Dyson addresses role of blacks in pop culture

Tim Paluch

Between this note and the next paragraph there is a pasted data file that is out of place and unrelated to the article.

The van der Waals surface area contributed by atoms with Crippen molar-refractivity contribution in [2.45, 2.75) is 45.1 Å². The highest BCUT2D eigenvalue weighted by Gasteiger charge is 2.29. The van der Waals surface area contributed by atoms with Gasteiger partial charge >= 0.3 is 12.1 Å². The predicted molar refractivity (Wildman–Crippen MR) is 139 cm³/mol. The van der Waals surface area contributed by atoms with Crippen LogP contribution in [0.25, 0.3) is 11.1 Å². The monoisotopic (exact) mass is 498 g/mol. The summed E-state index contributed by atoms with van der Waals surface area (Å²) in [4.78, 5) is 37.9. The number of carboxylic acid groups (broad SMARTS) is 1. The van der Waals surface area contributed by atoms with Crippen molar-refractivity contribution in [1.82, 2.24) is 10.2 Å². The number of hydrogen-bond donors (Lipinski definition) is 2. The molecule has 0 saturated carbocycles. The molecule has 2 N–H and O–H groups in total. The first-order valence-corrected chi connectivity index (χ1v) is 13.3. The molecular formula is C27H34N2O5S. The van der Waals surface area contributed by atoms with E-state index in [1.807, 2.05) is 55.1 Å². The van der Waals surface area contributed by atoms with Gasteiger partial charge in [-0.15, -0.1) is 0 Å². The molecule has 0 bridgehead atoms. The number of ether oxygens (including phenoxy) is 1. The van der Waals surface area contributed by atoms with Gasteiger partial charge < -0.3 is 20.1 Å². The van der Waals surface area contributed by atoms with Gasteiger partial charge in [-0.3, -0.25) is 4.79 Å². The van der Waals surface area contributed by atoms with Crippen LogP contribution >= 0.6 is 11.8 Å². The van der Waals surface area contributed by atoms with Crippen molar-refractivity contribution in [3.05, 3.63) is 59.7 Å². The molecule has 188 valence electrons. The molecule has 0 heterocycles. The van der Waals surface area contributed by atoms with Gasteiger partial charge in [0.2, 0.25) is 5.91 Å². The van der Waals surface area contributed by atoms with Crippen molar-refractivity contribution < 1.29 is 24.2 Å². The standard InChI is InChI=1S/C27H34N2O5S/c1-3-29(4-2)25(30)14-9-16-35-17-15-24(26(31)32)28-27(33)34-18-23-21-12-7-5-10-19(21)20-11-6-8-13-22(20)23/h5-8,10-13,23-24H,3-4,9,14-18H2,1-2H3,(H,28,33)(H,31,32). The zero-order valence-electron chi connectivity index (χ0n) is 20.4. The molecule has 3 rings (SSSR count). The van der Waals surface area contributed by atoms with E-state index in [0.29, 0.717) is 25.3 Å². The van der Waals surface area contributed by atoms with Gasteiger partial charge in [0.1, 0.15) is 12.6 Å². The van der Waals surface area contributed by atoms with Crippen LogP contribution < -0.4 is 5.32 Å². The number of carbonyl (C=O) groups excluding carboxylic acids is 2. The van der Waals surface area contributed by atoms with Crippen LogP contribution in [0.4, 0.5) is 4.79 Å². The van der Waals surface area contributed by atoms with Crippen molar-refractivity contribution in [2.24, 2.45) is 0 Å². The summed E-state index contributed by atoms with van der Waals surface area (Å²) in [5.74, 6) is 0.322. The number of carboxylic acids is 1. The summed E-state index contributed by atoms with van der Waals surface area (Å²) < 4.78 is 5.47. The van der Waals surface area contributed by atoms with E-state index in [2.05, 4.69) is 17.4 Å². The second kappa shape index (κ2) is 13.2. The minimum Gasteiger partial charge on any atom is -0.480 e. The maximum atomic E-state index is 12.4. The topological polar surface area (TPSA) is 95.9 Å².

As part of Iowa State’s Black History Month celebration, author Michael Dyson spoke about the role of blacks in contemporary American popular culture.Without notes, Dyson talked for over an hour Thursday in the Sun Room of the Memorial Union to an enthusiastic crowd of 250 people, occasionally wowing them with his sudden spurts of rapping.Pointing to Michael Jordan as an example, Dyson said popular culture is deeply imprinted by the black community, not just in this country but throughout the world.Dyson said there are generational divisions within the black community about whether or not “hip-hop” is an effective representation of the black community.”Black popular culture is an index of the struggles of people for self-determination and identity,” he said. “And it’s important because right now we are in the midst of debates about the legitimacy, the authenticity and the necessity of this culture and whether or not it really represents the best of what African American society and identity is about.”Dyson questioned those who say hip-hop is all about “booty” and “partying,” saying certain artists can be socially conscious and politically active.”There are some serious politics going on in hip-hop,” he said. “Buying a CD by Mos Def that helps you understand the politics of your society or the place or position you occupy is an act of politics.”There is also a debate within the black community, Dyson said, over who should be the proper and appropriate voice of the younger generation.”This debate between older and younger people within the black culture is really about the wrong person seizing interpretive authority to amplify their narratives of self-definition,” he said.Dyson also said he found irony in the immense influence of black culture on the rest of the world, especially with the racial struggles so prevalent in America.”A country that is so riveted by extraordinary racial divisions is known primarily throughout the world for its export of these black products,” he said.Tynesia Hill, junior in anthropology, said this was the second time she had heard Dyson speak. She said Dyson hit home on a lot of issues and she related to many of the topics.”Being an African American, I could definitely relate to the things he was talking about,” she said. “You always have to take into consideration both sides of the game, and he wasn’t one-sided at all.”Jeron Jones, sophomore in mechanical engineering, said Dyson gave hip-hop some well-deserved credit.”He really brought hip-hop culture to life and kind of bridged the gap of the older and younger generations of blacks,” he said.